It’s a man’s world

Actors’ Shakespeare Project’s all-male Titus Andronicus
By LIZA WEISSTUCH  |  March 13, 2007
John Kuntz and the Goths

It’s hardly Shakespeare’s most frequently produced work, but in the Bard’s early career, Titus Andronicus was one of his most popular plays. Chalk that up to the same plot elements that draw crowds to everything from mobster blockbusters to sci-fi slaughter fests — vengeance, gore, fatal jealousy, twisted families.

“Elizabethans loved a gory revenge tragedy,” says David R. Gammons, who’s directing the show for Actors’ Shakespeare Project. “There’s an unease among scholars [toward Titus]. They’re leery of the feeling that it’s a popular piece as opposed to profound. Like horror movies and soap operas, it appeals to our baser instincts in wonderful ways. It forces us to confront the dark places our psyches go. It allows us an opportunity to think about grief and how we grieve. Its violence grows out of grieving.”

Although Titus seems like a bloodbath, it’s the recurring imagery of tears that strikes Gammons — especially given that Tamora is a woman and it’s the men who shed most of the tears. The Queen of the Goths (who are vanquished by the Romans) is so brutal — not least in encouraging rape — that some women in the company were uncomfortable about playing the role. So evolved the idea to stage the play with an all-male cast.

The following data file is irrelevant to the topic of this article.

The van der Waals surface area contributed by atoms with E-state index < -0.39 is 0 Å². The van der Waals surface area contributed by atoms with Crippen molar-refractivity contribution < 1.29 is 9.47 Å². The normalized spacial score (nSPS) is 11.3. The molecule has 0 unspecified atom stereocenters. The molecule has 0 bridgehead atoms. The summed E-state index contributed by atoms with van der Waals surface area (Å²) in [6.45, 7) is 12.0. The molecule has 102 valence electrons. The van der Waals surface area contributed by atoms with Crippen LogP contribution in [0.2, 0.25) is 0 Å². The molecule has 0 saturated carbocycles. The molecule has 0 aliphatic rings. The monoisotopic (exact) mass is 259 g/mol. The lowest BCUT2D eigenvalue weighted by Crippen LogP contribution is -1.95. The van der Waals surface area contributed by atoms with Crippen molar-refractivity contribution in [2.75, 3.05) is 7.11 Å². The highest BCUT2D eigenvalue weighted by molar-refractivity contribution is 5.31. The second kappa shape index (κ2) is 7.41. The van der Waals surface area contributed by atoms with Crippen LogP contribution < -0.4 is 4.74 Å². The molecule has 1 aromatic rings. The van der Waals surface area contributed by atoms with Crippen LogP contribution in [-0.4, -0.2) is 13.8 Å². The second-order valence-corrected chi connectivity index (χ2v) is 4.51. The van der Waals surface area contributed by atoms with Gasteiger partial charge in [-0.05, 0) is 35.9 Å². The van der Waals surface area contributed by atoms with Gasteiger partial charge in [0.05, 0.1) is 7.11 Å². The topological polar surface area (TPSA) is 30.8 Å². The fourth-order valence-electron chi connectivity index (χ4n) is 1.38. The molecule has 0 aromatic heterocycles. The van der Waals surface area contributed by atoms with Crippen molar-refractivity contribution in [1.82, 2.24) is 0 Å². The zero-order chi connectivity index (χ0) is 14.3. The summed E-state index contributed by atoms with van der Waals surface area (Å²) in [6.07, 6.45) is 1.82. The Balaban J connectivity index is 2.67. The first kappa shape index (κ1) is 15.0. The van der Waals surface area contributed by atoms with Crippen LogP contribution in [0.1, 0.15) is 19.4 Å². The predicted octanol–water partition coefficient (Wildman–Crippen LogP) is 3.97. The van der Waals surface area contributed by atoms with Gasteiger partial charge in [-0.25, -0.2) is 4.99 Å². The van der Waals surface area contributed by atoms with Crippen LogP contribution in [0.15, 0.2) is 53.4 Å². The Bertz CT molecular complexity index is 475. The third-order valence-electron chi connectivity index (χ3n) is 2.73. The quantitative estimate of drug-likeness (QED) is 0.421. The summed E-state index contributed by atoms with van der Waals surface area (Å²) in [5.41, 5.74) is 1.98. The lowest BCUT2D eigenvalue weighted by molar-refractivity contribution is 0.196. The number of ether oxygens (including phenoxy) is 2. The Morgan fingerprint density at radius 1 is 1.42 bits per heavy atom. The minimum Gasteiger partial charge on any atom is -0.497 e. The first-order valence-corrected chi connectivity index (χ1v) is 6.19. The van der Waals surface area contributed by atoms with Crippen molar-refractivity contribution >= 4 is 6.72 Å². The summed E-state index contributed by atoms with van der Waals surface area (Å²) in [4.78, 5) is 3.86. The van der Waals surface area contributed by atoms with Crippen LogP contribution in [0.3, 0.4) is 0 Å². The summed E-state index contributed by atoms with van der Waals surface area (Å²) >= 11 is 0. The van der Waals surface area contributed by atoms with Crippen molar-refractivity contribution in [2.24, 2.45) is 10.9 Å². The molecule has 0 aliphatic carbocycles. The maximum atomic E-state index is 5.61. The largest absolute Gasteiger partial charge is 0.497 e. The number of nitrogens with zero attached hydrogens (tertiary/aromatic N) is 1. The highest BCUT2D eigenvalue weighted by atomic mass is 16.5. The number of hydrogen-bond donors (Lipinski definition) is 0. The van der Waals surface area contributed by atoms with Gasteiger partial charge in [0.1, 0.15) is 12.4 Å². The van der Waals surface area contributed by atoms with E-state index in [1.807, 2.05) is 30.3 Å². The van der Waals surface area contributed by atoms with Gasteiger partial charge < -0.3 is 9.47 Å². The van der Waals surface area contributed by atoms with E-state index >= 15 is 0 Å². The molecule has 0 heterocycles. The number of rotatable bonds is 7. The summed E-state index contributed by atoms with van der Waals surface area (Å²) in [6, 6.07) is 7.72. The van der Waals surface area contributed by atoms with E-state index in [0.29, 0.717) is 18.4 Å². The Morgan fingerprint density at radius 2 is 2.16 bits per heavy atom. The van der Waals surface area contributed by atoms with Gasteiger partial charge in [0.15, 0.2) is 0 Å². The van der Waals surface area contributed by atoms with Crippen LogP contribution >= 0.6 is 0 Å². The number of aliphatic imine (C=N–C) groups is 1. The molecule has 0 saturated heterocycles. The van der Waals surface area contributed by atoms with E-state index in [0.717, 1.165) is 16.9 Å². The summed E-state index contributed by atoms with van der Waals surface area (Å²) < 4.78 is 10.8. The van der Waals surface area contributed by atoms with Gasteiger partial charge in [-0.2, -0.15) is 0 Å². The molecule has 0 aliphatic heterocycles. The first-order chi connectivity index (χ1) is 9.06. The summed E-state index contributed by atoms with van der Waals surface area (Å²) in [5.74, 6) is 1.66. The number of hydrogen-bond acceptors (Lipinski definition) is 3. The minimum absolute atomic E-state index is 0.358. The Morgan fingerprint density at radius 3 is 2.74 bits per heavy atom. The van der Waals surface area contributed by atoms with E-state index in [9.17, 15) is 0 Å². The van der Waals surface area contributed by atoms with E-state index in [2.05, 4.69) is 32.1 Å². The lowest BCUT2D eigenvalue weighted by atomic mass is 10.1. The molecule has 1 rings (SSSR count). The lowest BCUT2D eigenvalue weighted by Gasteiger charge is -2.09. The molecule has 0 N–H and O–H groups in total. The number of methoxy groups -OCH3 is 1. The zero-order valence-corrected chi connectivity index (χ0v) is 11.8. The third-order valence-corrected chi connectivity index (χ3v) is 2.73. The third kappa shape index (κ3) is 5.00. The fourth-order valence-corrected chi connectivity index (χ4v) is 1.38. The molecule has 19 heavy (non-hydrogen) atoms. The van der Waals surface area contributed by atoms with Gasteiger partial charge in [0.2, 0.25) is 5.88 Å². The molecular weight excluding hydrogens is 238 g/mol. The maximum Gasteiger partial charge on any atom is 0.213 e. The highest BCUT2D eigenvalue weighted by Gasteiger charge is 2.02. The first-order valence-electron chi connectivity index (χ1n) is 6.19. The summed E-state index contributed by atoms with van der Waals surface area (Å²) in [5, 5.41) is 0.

Such casting was, as everybody who’s seen Shakespeare in Love knows, de rigueur in Shakespeare’s time. But these days, all-male casts often signal an element of camp. For Gammons, staging the production as it would have been done in 1590s London helped him and the company better understand their roles as contemporary theater makers. But the troupe has been confronted with the intricacies of gender politics, which are more complex now than then.

“We want to play the truth of femininity of the [female] characters,” he says. “It’s not fake boobs and wigs, but we had to differentiate men from women. We asked: what if we determine another vocabulary for ways in which men differentiated from women visually? I imagined them an inversion: what if, in world of Titus, men have hair and women don’t? It became an idea how to make it clear off the bat how this body is different from that.”

So Boston playwright and actor John Kuntz, the ASP member who plays Tamora, shaved his head. “It’s not really about trying to look female,” he explains. “It’s just a masculine world where even women are masculine. The Tamora we came up with probably leads the army; in the battlefield she kills people with her bare hands. She’s vicious. It feels fresh and modern. We’re different from Shakespeare’s time. Gender and sexual politics are different games. I’ve come to think of traditional as women playing females. Even though all-male was the way it was done way back, it’s become the opposite of traditional. It seems like a fresh idea now.”

Titus Andronicus | Actors’ Shakespeare Project | Basement at the Garage, Garage Mall, 38 JFK St, Cambridge | March 29–April 22 | $33-$40; $15 student rush | 866.811.4111

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